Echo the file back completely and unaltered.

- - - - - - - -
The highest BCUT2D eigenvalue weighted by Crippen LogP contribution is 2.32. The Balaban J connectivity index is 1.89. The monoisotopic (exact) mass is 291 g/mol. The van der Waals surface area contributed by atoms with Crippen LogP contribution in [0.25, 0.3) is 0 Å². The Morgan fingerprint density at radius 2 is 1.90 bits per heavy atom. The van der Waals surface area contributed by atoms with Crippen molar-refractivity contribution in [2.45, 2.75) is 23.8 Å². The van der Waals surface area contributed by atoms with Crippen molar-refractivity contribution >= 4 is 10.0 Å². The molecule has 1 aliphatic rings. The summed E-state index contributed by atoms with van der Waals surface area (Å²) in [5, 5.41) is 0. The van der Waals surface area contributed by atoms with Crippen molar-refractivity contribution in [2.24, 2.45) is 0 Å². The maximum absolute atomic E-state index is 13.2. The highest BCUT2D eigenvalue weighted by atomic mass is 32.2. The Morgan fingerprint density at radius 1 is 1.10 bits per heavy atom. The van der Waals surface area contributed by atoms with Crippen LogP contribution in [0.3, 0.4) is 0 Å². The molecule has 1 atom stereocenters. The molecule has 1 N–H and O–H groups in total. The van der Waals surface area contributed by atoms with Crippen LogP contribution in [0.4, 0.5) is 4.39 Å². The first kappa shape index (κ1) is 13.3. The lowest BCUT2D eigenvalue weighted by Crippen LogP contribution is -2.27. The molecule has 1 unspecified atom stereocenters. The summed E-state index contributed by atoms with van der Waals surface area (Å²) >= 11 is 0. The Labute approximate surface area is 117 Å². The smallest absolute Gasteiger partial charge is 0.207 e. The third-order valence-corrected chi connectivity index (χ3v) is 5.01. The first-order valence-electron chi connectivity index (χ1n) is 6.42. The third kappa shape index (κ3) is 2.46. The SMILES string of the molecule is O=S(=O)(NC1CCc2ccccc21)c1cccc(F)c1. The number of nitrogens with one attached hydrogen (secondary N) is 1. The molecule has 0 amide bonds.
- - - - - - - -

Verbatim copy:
The highest BCUT2D eigenvalue weighted by Crippen LogP contribution is 2.32. The Balaban J connectivity index is 1.89. The monoisotopic (exact) mass is 291 g/mol. The van der Waals surface area contributed by atoms with Crippen LogP contribution in [0.25, 0.3) is 0 Å². The Morgan fingerprint density at radius 2 is 1.90 bits per heavy atom. The van der Waals surface area contributed by atoms with Crippen molar-refractivity contribution in [2.45, 2.75) is 23.8 Å². The van der Waals surface area contributed by atoms with Crippen molar-refractivity contribution >= 4 is 10.0 Å². The molecule has 1 aliphatic rings. The summed E-state index contributed by atoms with van der Waals surface area (Å²) in [5, 5.41) is 0. The van der Waals surface area contributed by atoms with Crippen molar-refractivity contribution in [2.24, 2.45) is 0 Å². The maximum absolute atomic E-state index is 13.2. The highest BCUT2D eigenvalue weighted by atomic mass is 32.2. The Morgan fingerprint density at radius 1 is 1.10 bits per heavy atom. The van der Waals surface area contributed by atoms with Crippen LogP contribution in [0.3, 0.4) is 0 Å². The molecule has 1 atom stereocenters. The molecule has 1 N–H and O–H groups in total. The van der Waals surface area contributed by atoms with Crippen LogP contribution in [0.4, 0.5) is 4.39 Å². The first kappa shape index (κ1) is 13.3. The lowest BCUT2D eigenvalue weighted by Crippen LogP contribution is -2.27. The molecule has 1 unspecified atom stereocenters. The summed E-state index contributed by atoms with van der Waals surface area (Å²) >= 11 is 0. The Labute approximate surface area is 117 Å². The smallest absolute Gasteiger partial charge is 0.207 e. The third-order valence-corrected chi connectivity index (χ3v) is 5.01. The first-order valence-electron chi connectivity index (χ1n) is 6.42. The third kappa shape index (κ3) is 2.46. The SMILES string of the molecule is O=S(=O)(NC1CCc2ccccc21)c1cccc(F)c1. The number of nitrogens with one attached hydrogen (secondary N) is 1. The molecule has 0 amide bonds.